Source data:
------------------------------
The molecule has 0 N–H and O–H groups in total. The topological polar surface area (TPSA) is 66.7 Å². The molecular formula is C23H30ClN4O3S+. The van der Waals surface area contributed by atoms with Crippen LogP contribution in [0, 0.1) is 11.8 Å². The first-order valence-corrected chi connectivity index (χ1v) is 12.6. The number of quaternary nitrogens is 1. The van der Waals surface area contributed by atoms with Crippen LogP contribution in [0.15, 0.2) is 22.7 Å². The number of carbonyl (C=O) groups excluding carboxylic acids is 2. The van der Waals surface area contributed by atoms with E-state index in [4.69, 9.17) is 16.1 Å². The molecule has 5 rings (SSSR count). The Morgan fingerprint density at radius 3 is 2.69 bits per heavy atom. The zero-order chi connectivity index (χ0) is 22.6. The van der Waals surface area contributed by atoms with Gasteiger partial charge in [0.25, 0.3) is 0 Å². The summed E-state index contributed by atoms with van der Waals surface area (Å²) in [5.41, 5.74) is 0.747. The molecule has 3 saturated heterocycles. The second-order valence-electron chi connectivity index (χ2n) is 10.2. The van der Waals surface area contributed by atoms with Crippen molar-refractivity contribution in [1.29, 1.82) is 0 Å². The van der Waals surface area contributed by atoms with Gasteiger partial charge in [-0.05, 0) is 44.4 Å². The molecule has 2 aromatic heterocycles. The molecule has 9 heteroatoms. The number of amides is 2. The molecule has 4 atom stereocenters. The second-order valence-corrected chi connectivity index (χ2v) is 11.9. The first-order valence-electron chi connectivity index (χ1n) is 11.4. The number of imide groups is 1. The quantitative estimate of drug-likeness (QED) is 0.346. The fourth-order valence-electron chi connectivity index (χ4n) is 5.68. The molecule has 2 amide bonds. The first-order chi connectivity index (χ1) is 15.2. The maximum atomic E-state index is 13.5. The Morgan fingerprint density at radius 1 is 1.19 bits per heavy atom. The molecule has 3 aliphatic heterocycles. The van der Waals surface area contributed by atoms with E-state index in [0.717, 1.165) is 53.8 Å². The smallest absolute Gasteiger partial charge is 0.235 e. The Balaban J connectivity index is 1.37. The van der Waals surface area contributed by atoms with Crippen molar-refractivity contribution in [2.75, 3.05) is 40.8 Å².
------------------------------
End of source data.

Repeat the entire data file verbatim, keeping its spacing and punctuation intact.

The molecule has 0 N–H and O–H groups in total. The topological polar surface area (TPSA) is 66.7 Å². The molecular formula is C23H30ClN4O3S+. The van der Waals surface area contributed by atoms with Crippen LogP contribution in [0, 0.1) is 11.8 Å². The first-order valence-corrected chi connectivity index (χ1v) is 12.6. The number of quaternary nitrogens is 1. The van der Waals surface area contributed by atoms with Crippen LogP contribution in [0.15, 0.2) is 22.7 Å². The number of carbonyl (C=O) groups excluding carboxylic acids is 2. The van der Waals surface area contributed by atoms with E-state index in [4.69, 9.17) is 16.1 Å². The molecule has 5 rings (SSSR count). The Morgan fingerprint density at radius 3 is 2.69 bits per heavy atom. The zero-order chi connectivity index (χ0) is 22.6. The van der Waals surface area contributed by atoms with Gasteiger partial charge in [0.25, 0.3) is 0 Å². The summed E-state index contributed by atoms with van der Waals surface area (Å²) in [5.41, 5.74) is 0.747. The molecule has 3 saturated heterocycles. The second-order valence-electron chi connectivity index (χ2n) is 10.2. The van der Waals surface area contributed by atoms with Crippen molar-refractivity contribution in [1.29, 1.82) is 0 Å². The van der Waals surface area contributed by atoms with Gasteiger partial charge in [-0.05, 0) is 44.4 Å². The molecule has 2 aromatic heterocycles. The molecule has 9 heteroatoms. The number of amides is 2. The molecule has 4 atom stereocenters. The second-order valence-corrected chi connectivity index (χ2v) is 11.9. The first-order valence-electron chi connectivity index (χ1n) is 11.4. The number of imide groups is 1. The quantitative estimate of drug-likeness (QED) is 0.346. The fourth-order valence-electron chi connectivity index (χ4n) is 5.68. The molecule has 2 amide bonds. The first-order chi connectivity index (χ1) is 15.2. The maximum atomic E-state index is 13.5. The Morgan fingerprint density at radius 1 is 1.19 bits per heavy atom. The molecule has 3 aliphatic heterocycles. The van der Waals surface area contributed by atoms with E-state index in [0.717, 1.165) is 53.8 Å². The smallest absolute Gasteiger partial charge is 0.235 e. The Balaban J connectivity index is 1.37. The van der Waals surface area contributed by atoms with Crippen molar-refractivity contribution in [2.75, 3.05) is 40.8 Å².